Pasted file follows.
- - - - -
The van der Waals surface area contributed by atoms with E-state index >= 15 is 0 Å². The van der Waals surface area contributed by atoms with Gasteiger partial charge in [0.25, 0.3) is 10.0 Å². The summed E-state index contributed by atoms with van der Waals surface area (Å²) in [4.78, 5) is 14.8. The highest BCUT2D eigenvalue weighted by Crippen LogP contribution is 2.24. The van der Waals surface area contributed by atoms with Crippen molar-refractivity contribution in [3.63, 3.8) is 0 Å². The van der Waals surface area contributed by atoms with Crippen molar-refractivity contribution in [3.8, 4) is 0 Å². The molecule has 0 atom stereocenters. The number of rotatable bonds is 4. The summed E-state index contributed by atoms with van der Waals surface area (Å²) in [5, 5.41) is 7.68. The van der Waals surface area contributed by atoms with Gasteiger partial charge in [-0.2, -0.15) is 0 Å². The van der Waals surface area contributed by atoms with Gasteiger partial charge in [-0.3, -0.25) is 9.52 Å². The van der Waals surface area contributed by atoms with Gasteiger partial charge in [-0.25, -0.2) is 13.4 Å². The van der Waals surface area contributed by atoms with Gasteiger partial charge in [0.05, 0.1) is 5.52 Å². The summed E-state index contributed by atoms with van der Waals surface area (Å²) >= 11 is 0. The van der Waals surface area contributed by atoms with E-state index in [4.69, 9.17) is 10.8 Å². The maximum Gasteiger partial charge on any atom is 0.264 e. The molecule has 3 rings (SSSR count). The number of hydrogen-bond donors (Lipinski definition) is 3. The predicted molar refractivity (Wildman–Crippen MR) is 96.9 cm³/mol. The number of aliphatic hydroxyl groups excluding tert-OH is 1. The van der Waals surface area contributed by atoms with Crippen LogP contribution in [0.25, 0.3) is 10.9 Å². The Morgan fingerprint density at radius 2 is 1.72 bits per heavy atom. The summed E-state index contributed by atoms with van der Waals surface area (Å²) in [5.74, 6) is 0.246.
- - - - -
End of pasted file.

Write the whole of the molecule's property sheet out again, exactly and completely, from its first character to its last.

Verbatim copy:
The van der Waals surface area contributed by atoms with E-state index >= 15 is 0 Å². The van der Waals surface area contributed by atoms with Gasteiger partial charge in [0.25, 0.3) is 10.0 Å². The summed E-state index contributed by atoms with van der Waals surface area (Å²) in [4.78, 5) is 14.8. The highest BCUT2D eigenvalue weighted by Crippen LogP contribution is 2.24. The van der Waals surface area contributed by atoms with Crippen molar-refractivity contribution in [3.63, 3.8) is 0 Å². The van der Waals surface area contributed by atoms with Crippen molar-refractivity contribution in [3.8, 4) is 0 Å². The molecule has 0 atom stereocenters. The number of rotatable bonds is 4. The summed E-state index contributed by atoms with van der Waals surface area (Å²) in [5, 5.41) is 7.68. The van der Waals surface area contributed by atoms with Gasteiger partial charge in [-0.2, -0.15) is 0 Å². The van der Waals surface area contributed by atoms with Gasteiger partial charge in [-0.3, -0.25) is 9.52 Å². The van der Waals surface area contributed by atoms with Gasteiger partial charge in [-0.25, -0.2) is 13.4 Å². The van der Waals surface area contributed by atoms with Gasteiger partial charge in [0.05, 0.1) is 5.52 Å². The summed E-state index contributed by atoms with van der Waals surface area (Å²) >= 11 is 0. The van der Waals surface area contributed by atoms with E-state index in [4.69, 9.17) is 10.8 Å². The maximum Gasteiger partial charge on any atom is 0.264 e. The molecule has 3 rings (SSSR count). The number of hydrogen-bond donors (Lipinski definition) is 3. The predicted molar refractivity (Wildman–Crippen MR) is 96.9 cm³/mol. The number of aliphatic hydroxyl groups excluding tert-OH is 1. The van der Waals surface area contributed by atoms with Crippen LogP contribution in [0.25, 0.3) is 10.9 Å². The Morgan fingerprint density at radius 2 is 1.72 bits per heavy atom. The summed E-state index contributed by atoms with van der Waals surface area (Å²) in [5.74, 6) is 0.246.